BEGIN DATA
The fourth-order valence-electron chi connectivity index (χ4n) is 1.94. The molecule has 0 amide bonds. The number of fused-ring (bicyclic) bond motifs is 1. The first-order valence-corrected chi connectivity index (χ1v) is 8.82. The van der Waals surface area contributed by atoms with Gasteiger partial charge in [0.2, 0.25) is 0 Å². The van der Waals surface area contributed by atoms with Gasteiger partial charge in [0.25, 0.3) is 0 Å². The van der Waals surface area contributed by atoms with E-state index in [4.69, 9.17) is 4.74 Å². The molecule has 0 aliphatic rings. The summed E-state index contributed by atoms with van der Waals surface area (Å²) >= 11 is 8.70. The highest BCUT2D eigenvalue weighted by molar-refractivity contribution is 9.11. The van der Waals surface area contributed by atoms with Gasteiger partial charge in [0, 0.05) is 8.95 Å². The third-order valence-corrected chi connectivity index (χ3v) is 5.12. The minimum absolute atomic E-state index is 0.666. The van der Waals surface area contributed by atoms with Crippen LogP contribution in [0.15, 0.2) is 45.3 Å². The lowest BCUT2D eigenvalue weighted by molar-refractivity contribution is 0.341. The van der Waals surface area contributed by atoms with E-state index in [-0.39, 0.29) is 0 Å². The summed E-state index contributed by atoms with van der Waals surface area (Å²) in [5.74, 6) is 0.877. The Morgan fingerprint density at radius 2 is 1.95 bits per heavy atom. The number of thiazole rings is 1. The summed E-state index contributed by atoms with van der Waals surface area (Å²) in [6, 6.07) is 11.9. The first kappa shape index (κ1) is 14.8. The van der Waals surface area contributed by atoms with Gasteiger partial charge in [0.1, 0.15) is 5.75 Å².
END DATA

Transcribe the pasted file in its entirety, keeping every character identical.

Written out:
The fourth-order valence-electron chi connectivity index (χ4n) is 1.94. The molecule has 0 amide bonds. The number of fused-ring (bicyclic) bond motifs is 1. The first-order valence-corrected chi connectivity index (χ1v) is 8.82. The van der Waals surface area contributed by atoms with Gasteiger partial charge in [0.2, 0.25) is 0 Å². The van der Waals surface area contributed by atoms with Gasteiger partial charge in [0.25, 0.3) is 0 Å². The van der Waals surface area contributed by atoms with E-state index in [4.69, 9.17) is 4.74 Å². The molecule has 0 aliphatic rings. The summed E-state index contributed by atoms with van der Waals surface area (Å²) >= 11 is 8.70. The highest BCUT2D eigenvalue weighted by molar-refractivity contribution is 9.11. The van der Waals surface area contributed by atoms with Gasteiger partial charge in [0, 0.05) is 8.95 Å². The third-order valence-corrected chi connectivity index (χ3v) is 5.12. The minimum absolute atomic E-state index is 0.666. The van der Waals surface area contributed by atoms with Crippen LogP contribution in [0.15, 0.2) is 45.3 Å². The lowest BCUT2D eigenvalue weighted by molar-refractivity contribution is 0.341. The van der Waals surface area contributed by atoms with E-state index in [-0.39, 0.29) is 0 Å². The summed E-state index contributed by atoms with van der Waals surface area (Å²) in [5.74, 6) is 0.877. The Morgan fingerprint density at radius 2 is 1.95 bits per heavy atom. The number of thiazole rings is 1. The summed E-state index contributed by atoms with van der Waals surface area (Å²) in [6, 6.07) is 11.9. The first kappa shape index (κ1) is 14.8. The van der Waals surface area contributed by atoms with Gasteiger partial charge in [0.1, 0.15) is 5.75 Å².